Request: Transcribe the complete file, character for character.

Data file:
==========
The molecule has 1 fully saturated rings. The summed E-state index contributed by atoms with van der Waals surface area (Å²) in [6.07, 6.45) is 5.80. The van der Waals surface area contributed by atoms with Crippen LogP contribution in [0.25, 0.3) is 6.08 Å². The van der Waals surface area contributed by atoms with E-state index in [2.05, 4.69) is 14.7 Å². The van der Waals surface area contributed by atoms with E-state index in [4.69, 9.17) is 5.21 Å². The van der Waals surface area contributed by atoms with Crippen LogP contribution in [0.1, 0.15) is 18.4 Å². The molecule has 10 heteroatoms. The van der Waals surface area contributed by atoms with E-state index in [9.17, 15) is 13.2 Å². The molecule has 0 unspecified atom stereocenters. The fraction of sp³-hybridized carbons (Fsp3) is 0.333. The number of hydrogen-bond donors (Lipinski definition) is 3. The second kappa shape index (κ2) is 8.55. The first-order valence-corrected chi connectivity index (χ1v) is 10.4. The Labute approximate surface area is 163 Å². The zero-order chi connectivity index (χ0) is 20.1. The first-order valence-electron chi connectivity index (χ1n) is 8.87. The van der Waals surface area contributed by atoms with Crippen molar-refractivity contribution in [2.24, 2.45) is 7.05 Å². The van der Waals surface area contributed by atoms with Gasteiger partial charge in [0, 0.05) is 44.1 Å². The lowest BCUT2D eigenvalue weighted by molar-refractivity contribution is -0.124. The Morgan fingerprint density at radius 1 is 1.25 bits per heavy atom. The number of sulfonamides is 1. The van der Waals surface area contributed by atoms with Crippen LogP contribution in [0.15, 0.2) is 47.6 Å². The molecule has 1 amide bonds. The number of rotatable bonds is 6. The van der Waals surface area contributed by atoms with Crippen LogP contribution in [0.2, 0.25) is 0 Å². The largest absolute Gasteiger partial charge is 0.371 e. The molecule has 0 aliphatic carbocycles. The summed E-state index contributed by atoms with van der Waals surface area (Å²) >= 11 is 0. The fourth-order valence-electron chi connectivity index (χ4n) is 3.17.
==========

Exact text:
The molecule has 1 fully saturated rings. The summed E-state index contributed by atoms with van der Waals surface area (Å²) in [6.07, 6.45) is 5.80. The van der Waals surface area contributed by atoms with Crippen LogP contribution in [0.25, 0.3) is 6.08 Å². The van der Waals surface area contributed by atoms with E-state index in [2.05, 4.69) is 14.7 Å². The van der Waals surface area contributed by atoms with E-state index in [4.69, 9.17) is 5.21 Å². The van der Waals surface area contributed by atoms with Crippen LogP contribution in [0.1, 0.15) is 18.4 Å². The molecule has 10 heteroatoms. The van der Waals surface area contributed by atoms with E-state index in [9.17, 15) is 13.2 Å². The molecule has 0 unspecified atom stereocenters. The fraction of sp³-hybridized carbons (Fsp3) is 0.333. The number of hydrogen-bond donors (Lipinski definition) is 3. The second kappa shape index (κ2) is 8.55. The first-order valence-corrected chi connectivity index (χ1v) is 10.4. The Labute approximate surface area is 163 Å². The zero-order chi connectivity index (χ0) is 20.1. The first-order valence-electron chi connectivity index (χ1n) is 8.87. The van der Waals surface area contributed by atoms with Crippen molar-refractivity contribution in [2.24, 2.45) is 7.05 Å². The van der Waals surface area contributed by atoms with Gasteiger partial charge in [0, 0.05) is 44.1 Å². The lowest BCUT2D eigenvalue weighted by molar-refractivity contribution is -0.124. The Morgan fingerprint density at radius 1 is 1.25 bits per heavy atom. The number of sulfonamides is 1. The van der Waals surface area contributed by atoms with Crippen LogP contribution in [0.15, 0.2) is 47.6 Å². The molecule has 1 amide bonds. The number of rotatable bonds is 6. The van der Waals surface area contributed by atoms with Crippen LogP contribution in [0.2, 0.25) is 0 Å². The largest absolute Gasteiger partial charge is 0.371 e. The molecule has 0 aliphatic carbocycles. The summed E-state index contributed by atoms with van der Waals surface area (Å²) >= 11 is 0. The fourth-order valence-electron chi connectivity index (χ4n) is 3.17.